The History of Irish Studies at Queens College
The Irish Studies Program at Queens College recently celebrated its 40th anniversary, making it one of the oldest programs in North America devoted to the study of Irish history and culture. The presiding spirit behind its creation was Joseph S. Murphy—son of a labor organizer, constant champion of education for workers, later president of Queens College and chancellor of CUNY, and founder of the CUNY Law School. But its establishment can also be attributed to a desire on the part of Irish-American students inspired by the civil rights movement as well as news of atrocities being committed in Northern Ireland, to learn more about their own ancestors and home across the sea.
The first director of Irish Studies, beginning in 1973, was Dr. Kevin Sullivan, who was appointed to the English Department at Queens College and would serve the program for the next twenty-one years, in addition to editing The Recorder, the journal of the American Irish Historical Society. Equally important were the contributions of Maureen Waters, also in the English department, who created interdisciplinary courses that could speak not only to the Irish-American students at Queens College, but to all its diverse community of learners. As she wrote in her memoir, Crossing Highbridge: A Memoir of Irish America, many students of different races, ethnicities, and religions at Queens also experienced the kind of displacement suffered by the Irish; and while the Irish have largely moved away from these traumas, “It’s important to retain a sense of vulnerability, to remember where we came from, however disturbing that is,” in order to connect with others still going through those experiences today.
In 1984, Dr. Catherine McKenna, who had been on the Queens College faculty since 1974, assumed the directorship of the Irish Studies Program, and led it until 1997. A medievalist of great distinction, she brought a new dimension to the program through her specialty in court poets of the twelfth and thirteenth centuries, and interpretations of the Welsh tales "Pwyll" and "Manawydan." It was also under her leadership that the program benefitted from the hiring of highly gifted and well-loved adjunct professors, including Patrick McGough, Vincent Carey, James McHugh, and Kevin McKenny, all of whom continued on from predecessors such as Thomas Wilson (in the 1970’s and early 1980’s) and Paul Lonigan from Romance Languages.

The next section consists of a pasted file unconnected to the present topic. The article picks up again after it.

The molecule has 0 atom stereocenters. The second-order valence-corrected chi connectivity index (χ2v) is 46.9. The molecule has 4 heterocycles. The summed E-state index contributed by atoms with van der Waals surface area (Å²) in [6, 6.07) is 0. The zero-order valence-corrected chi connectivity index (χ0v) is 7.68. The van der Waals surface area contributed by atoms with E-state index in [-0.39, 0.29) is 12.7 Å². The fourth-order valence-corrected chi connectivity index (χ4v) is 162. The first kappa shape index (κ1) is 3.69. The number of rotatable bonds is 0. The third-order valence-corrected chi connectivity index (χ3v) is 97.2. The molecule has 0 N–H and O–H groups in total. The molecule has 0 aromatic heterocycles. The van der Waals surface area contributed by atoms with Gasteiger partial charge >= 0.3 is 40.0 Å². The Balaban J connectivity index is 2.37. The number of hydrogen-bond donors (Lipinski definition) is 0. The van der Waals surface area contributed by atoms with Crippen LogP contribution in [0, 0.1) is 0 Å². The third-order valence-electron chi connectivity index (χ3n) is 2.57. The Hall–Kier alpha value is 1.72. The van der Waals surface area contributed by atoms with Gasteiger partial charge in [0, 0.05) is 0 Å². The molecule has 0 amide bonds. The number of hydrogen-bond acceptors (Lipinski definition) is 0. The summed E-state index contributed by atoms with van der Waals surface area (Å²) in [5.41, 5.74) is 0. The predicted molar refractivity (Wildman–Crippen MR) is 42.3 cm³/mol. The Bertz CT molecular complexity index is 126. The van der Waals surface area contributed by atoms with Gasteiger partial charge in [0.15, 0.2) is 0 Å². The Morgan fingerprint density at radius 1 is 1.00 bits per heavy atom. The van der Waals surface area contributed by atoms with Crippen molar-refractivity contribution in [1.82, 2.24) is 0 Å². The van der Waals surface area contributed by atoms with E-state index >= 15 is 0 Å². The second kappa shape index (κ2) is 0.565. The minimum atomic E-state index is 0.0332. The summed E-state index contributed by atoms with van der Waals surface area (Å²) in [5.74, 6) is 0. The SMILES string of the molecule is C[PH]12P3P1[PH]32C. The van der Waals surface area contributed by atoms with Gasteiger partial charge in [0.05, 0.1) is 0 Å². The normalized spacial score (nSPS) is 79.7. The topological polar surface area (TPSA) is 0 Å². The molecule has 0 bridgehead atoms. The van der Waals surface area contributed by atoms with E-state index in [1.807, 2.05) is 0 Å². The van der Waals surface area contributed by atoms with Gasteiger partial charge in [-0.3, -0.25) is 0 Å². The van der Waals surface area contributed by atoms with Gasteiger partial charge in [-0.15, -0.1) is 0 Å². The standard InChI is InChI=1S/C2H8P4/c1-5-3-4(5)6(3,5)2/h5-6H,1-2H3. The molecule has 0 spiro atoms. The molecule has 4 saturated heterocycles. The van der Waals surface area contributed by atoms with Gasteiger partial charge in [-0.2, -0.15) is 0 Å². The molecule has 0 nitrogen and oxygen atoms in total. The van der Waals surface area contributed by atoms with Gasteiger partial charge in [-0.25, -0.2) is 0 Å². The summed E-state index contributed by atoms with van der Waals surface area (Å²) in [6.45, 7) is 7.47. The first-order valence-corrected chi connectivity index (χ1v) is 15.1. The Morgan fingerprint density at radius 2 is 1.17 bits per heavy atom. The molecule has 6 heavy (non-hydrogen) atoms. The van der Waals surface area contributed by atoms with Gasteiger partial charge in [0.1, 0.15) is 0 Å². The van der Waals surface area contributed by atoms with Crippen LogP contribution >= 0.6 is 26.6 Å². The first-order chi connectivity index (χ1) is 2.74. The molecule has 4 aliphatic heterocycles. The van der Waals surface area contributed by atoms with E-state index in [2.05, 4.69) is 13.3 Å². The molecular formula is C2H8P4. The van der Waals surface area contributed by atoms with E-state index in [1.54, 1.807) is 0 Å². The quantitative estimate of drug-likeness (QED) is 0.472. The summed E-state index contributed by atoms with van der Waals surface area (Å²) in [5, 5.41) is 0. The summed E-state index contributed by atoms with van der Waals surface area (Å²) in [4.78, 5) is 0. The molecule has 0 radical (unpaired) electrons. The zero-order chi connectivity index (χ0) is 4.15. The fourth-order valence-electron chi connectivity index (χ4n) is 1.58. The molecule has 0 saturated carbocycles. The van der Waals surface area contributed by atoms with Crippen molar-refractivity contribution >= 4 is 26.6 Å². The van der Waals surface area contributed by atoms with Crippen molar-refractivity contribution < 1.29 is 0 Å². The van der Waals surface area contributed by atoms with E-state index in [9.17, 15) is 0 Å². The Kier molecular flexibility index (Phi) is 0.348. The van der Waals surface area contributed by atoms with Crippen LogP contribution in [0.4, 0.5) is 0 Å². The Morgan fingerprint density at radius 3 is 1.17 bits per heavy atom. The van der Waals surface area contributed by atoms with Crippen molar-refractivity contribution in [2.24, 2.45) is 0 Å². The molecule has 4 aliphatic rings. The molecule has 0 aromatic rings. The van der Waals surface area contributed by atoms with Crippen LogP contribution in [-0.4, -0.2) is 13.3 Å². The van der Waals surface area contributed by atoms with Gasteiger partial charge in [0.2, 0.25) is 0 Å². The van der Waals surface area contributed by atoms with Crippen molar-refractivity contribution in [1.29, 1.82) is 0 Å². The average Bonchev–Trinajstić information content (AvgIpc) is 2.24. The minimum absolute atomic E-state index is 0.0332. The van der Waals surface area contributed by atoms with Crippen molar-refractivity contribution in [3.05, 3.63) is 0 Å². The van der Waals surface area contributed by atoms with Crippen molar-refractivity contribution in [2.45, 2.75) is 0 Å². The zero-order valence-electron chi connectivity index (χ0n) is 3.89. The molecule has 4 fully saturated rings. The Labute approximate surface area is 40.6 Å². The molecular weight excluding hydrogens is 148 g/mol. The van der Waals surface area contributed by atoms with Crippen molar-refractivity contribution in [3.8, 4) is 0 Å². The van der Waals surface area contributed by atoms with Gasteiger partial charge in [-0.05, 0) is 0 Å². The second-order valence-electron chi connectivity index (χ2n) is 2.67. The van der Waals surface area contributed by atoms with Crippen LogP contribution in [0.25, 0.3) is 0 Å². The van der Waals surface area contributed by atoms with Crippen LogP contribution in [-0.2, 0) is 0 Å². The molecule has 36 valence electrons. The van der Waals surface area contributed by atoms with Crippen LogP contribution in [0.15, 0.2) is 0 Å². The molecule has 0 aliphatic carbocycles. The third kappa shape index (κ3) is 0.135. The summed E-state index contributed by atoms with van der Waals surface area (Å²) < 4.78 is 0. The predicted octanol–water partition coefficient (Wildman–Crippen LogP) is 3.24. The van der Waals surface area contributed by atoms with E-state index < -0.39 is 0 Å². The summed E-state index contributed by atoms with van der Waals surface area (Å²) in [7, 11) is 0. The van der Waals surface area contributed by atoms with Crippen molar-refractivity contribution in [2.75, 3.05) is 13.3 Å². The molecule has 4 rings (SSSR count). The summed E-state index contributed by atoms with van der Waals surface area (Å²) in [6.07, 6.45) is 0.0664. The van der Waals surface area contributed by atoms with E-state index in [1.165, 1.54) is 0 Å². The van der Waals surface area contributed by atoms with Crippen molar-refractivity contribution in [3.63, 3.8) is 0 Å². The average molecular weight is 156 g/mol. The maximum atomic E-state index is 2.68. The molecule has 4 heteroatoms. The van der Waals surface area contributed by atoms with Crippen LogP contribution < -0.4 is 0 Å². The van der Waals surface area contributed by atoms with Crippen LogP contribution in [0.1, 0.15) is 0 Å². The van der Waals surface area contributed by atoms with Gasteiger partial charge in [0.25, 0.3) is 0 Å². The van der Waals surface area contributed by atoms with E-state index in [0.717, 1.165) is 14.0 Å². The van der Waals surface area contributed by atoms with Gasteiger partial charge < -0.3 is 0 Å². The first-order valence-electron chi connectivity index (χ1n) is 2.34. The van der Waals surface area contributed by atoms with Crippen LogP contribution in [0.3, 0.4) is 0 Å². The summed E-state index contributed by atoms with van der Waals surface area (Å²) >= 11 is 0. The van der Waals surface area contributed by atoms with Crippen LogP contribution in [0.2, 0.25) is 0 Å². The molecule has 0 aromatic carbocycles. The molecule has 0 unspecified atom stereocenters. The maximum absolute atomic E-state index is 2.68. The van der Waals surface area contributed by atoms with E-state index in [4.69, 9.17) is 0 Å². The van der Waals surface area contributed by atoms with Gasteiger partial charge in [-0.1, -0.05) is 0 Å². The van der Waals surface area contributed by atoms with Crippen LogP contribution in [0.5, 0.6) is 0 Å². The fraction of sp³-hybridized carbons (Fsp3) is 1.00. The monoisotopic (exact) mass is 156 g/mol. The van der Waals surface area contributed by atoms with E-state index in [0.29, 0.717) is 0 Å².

Professor McKenna subsequently moved on to Harvard University, where she is now the Margaret Brooks Robinson Professor and Chair of the Celtic Languages and Literatures Department. Her commitment to Irish Studies at Queens, however, has continued, most evident in a recent talk she gave on campus, on the subject of her latest research, on St. Bridget.
Professor McKenna’s successor as chair of the program was Clare Carroll, who kept the vibrant tradition alive while also serving as Chair of the Institute for Irish-American Studies Faculty at Lehman College. Professor Carroll is the author of Circe’s Cup: Cultural Transformations in Early Modern Writing about Ireland, and the co-editor of Ireland and Post-Colonial Theory and Solon his Follie by the early modern English administrator Richard Beacon; the author of numerous articles on the subject of Irish literature, she is also chair of the Renaissance Studies program at the Graduate Center. While director, she established the CUNY study abroad programs in Ireland, and sponsored a series of events, including a student staging in 2008, and under the directorship of Susan Einhorn in the Drama, Theater, and Dance department, of J.M. Synge’s “The Playboy of the Western World.” Stephen Rea was brought in as Artist in Residence for that production, and spent a week bringing the great Irish dramatic tradition to the college’s students. Professor Carroll also sponsored a range of lectures and readings that showcased such luminaries as Paul Muldoon.
Clare Carroll was succeeded by Professor Jeffrey Cassvan of the English department, who specializes in Irish literature and theory and teaches an enormous variety of innovative courses that have introduced and deepened understanding of Irish fiction and poetry. Since 2014, Sarah Covington, from the history department, has helped guide the program, with courses on Irish (as well as Scottish) myth, memory, and culture. She is currently finishing a book on the problematic folkloric, literary, and historical afterlife in Ireland of the hated Oliver Cromwell, in addition to bringing in speakers who have discussed such topics as women and violence in early modern Ireland, and forthcoming talks on the Jewish community in present-day Dublin and the Irish in early Barbados.
Exciting developments are taking place as Irish Studies at Queens passes its forty-second year. With the revival of the student Irish Club, and a St Patrick’s Day lunch that brought in over 100 individuals in the Queens College community, we have begun to set our sights not only on Ireland and its history and culture, but—through our focused oral history project-- on the glorious tradition of the Irish and Irish-Americans in the borough of Queens. All are welcome, Irish and non-Irish alike, to celebrate a great country and the contributions of its people to our own.